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Exp Cell Res. 2009 Dec 10;315(20):3598-610. doi: 10.1016/j.yexcr.2009.08.004. Epub 2009 Aug 15.

p53 regulates the proliferation, differentiation and spontaneous transformation of mesenchymal stem cells.

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Department of Cellular and Molecular Physiopathology, Centro de Investigaciones Biológicas, CSIC, Ramiro de Maeztu, 9, 28040 Madrid, Spain.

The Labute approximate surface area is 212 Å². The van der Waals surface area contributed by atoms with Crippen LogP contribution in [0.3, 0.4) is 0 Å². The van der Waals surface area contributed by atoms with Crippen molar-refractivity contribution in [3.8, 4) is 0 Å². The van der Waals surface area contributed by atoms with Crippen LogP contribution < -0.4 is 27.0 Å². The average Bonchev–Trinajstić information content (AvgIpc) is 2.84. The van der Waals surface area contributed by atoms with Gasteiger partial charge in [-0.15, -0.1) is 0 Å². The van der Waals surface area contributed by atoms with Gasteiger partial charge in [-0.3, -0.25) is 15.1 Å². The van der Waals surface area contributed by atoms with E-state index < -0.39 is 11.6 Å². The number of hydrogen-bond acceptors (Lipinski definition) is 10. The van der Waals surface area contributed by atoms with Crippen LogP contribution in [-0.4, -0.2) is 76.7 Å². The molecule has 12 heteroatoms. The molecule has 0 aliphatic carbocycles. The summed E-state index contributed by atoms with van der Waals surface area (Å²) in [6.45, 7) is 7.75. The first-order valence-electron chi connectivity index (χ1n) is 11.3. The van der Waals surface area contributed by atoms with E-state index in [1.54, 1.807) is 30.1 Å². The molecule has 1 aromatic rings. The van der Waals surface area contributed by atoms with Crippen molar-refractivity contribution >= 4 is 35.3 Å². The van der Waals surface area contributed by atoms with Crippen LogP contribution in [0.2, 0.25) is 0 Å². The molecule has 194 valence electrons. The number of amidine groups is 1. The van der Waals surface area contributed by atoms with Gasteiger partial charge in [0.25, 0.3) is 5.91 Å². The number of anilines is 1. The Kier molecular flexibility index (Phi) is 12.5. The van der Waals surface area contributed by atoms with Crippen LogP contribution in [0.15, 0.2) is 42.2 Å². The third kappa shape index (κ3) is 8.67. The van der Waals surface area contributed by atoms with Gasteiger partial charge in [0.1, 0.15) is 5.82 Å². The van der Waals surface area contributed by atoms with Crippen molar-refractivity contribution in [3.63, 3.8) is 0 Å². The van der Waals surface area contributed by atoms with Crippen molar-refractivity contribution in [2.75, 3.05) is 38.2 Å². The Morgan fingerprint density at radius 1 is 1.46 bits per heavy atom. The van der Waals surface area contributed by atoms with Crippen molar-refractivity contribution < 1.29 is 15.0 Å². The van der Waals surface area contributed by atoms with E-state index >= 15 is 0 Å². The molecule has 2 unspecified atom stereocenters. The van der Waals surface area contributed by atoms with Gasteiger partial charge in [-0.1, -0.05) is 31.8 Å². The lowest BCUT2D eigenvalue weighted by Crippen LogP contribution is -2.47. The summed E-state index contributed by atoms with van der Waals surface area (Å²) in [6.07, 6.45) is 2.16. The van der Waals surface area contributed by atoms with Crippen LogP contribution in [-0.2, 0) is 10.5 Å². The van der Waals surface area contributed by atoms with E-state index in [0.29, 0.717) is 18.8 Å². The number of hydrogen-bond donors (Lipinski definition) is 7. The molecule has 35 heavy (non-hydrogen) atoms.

Mesenchymal stem cells (MSC) have been extensively studied and gained wide popularity due to their therapeutic potential. Spontaneous transformation of MSC, from both human and murine origin, has been reported in many studies. MSC transformation depends on the culture conditions, the origin of the cells and the time on culture; however, the precise biological characteristics involved in this process have not been fully defined yet. In this study, we investigated the role of p53 in the biology and transformation of murine bone marrow (BM)-derived MSC. We demonstrate that the MSC derived from p53KO mice showed an augmented proliferation rate, a shorter doubling time and also morphologic and phenotypic changes, as compared to MSC derived from wild-type animals. Furthermore, the MSC devoid of p53 had an increased number of cells able to generate colonies. In addition, not only proliferation but also MSC differentiation is controlled by p53 since its absence modifies the speed of the process. Moreover, genomic instability, changes in the expression of c-myc and anchorage independent growth were also observed in p53KO MSC. In addition, the absence of p53 implicates the spontaneous transformation of MSC in long-term cultures. Our results reveal that p53 plays a central role in the biology of MSC.

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